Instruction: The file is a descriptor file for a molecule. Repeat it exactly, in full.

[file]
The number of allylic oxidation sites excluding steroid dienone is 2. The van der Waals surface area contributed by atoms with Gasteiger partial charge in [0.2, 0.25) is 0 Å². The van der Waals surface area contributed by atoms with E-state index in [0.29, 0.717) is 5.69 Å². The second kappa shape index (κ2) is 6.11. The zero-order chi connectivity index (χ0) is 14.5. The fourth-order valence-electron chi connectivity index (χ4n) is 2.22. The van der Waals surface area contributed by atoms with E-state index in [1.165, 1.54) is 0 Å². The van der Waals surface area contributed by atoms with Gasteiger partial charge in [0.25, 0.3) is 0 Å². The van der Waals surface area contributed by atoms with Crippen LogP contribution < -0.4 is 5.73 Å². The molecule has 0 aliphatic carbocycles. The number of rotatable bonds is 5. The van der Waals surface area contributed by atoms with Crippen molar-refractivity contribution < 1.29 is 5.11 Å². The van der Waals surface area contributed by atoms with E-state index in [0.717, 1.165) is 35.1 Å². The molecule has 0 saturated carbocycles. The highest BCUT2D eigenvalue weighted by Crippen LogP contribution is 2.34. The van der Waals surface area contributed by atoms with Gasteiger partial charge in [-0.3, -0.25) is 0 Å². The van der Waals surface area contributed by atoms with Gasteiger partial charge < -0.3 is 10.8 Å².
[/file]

The number of allylic oxidation sites excluding steroid dienone is 2. The van der Waals surface area contributed by atoms with Gasteiger partial charge in [0.2, 0.25) is 0 Å². The van der Waals surface area contributed by atoms with E-state index in [0.29, 0.717) is 5.69 Å². The second kappa shape index (κ2) is 6.11. The zero-order chi connectivity index (χ0) is 14.5. The fourth-order valence-electron chi connectivity index (χ4n) is 2.22. The van der Waals surface area contributed by atoms with E-state index in [1.165, 1.54) is 0 Å². The van der Waals surface area contributed by atoms with Gasteiger partial charge in [0.25, 0.3) is 0 Å². The van der Waals surface area contributed by atoms with Crippen LogP contribution < -0.4 is 5.73 Å². The molecule has 0 aliphatic carbocycles. The number of rotatable bonds is 5. The van der Waals surface area contributed by atoms with Crippen molar-refractivity contribution < 1.29 is 5.11 Å². The van der Waals surface area contributed by atoms with E-state index in [0.717, 1.165) is 35.1 Å². The molecule has 0 saturated carbocycles. The highest BCUT2D eigenvalue weighted by Crippen LogP contribution is 2.34. The van der Waals surface area contributed by atoms with Gasteiger partial charge in [-0.3, -0.25) is 0 Å². The van der Waals surface area contributed by atoms with Gasteiger partial charge < -0.3 is 10.8 Å².